LPs and fag breaks

Christmas 1972 and I bought her Joni Mitchell’s Blue and she bought me Santana’s Caravanserai.  Seven days previously I had offered a cigarette and we took it from there.  What do the young do now, buy an iTunes voucher; where is the history, where is love’s audit trail.

I worked shifts at UMRCC on Oxford Road, Manchester.  The route to work was by train from Altrincham and then a short walk from Station Approach to the University’s computer centre, passing an array of guitar shops, the discreet family planning outlet next to the railway arch and the Regal Cinema rebranded as Studio 1 to 5 which, that summer, was prophetically screening Peter Bogdanovich’s The Last Picture Show; all of this is gone.

Thanks to the endless trivia available on the Internet, I know this to be true.  On Tuesday 19th June 1973, I was working late shift and when The Old Grey Whistle Test was broadcast that evening, I was having a fag break in the rest lounge. I don’t know what struck me first – the music or the video, a black and white montage of formation skiers in descent which, as one online reference claims, is Nazi propaganda. I was hooked and the next day went in search of the LP.  Released on 25th May by Virgin, the record was Mike Oldfield’s Tubular Bells.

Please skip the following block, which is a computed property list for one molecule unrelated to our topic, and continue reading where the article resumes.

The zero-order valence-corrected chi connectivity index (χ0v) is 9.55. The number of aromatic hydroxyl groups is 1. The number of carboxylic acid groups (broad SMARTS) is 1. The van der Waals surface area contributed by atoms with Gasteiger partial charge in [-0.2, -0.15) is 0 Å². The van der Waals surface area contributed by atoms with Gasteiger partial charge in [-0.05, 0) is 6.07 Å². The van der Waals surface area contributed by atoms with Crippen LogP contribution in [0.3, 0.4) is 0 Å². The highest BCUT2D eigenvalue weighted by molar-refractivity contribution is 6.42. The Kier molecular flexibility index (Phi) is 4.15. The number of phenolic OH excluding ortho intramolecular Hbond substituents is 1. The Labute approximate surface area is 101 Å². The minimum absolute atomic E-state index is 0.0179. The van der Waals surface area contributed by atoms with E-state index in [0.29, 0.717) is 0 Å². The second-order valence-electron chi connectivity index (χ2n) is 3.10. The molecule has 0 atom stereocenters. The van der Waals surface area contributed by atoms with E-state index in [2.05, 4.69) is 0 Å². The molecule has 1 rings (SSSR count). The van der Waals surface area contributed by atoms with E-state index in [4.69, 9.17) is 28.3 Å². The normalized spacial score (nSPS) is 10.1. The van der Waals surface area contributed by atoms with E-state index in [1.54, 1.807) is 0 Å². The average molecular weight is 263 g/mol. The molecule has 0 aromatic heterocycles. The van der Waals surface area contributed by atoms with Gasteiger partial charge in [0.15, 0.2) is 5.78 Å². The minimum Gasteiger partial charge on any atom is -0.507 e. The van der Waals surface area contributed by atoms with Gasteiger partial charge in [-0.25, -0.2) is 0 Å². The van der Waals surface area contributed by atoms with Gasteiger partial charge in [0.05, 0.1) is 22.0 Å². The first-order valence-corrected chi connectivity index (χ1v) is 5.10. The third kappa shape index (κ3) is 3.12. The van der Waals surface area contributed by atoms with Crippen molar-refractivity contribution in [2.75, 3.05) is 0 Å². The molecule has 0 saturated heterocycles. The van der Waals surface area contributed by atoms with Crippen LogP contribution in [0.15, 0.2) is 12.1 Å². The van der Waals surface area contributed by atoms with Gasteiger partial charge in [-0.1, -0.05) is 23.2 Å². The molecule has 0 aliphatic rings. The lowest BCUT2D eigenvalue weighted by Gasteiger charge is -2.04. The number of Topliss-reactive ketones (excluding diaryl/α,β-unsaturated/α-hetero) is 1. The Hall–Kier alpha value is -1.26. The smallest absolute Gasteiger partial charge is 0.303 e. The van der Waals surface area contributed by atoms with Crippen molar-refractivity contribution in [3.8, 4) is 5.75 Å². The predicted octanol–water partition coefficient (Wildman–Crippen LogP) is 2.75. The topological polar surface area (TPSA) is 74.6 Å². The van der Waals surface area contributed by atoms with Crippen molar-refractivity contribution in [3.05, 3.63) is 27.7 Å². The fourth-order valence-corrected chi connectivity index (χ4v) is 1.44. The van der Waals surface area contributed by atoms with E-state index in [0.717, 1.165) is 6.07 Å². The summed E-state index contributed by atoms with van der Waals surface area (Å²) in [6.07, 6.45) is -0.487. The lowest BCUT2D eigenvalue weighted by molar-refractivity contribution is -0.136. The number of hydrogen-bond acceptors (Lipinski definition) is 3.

Fags and LPs were the passport to many things – a life without them would have been unthinkable.

Odd that this uplifting masterpiece should be the product of such a tortured young individual.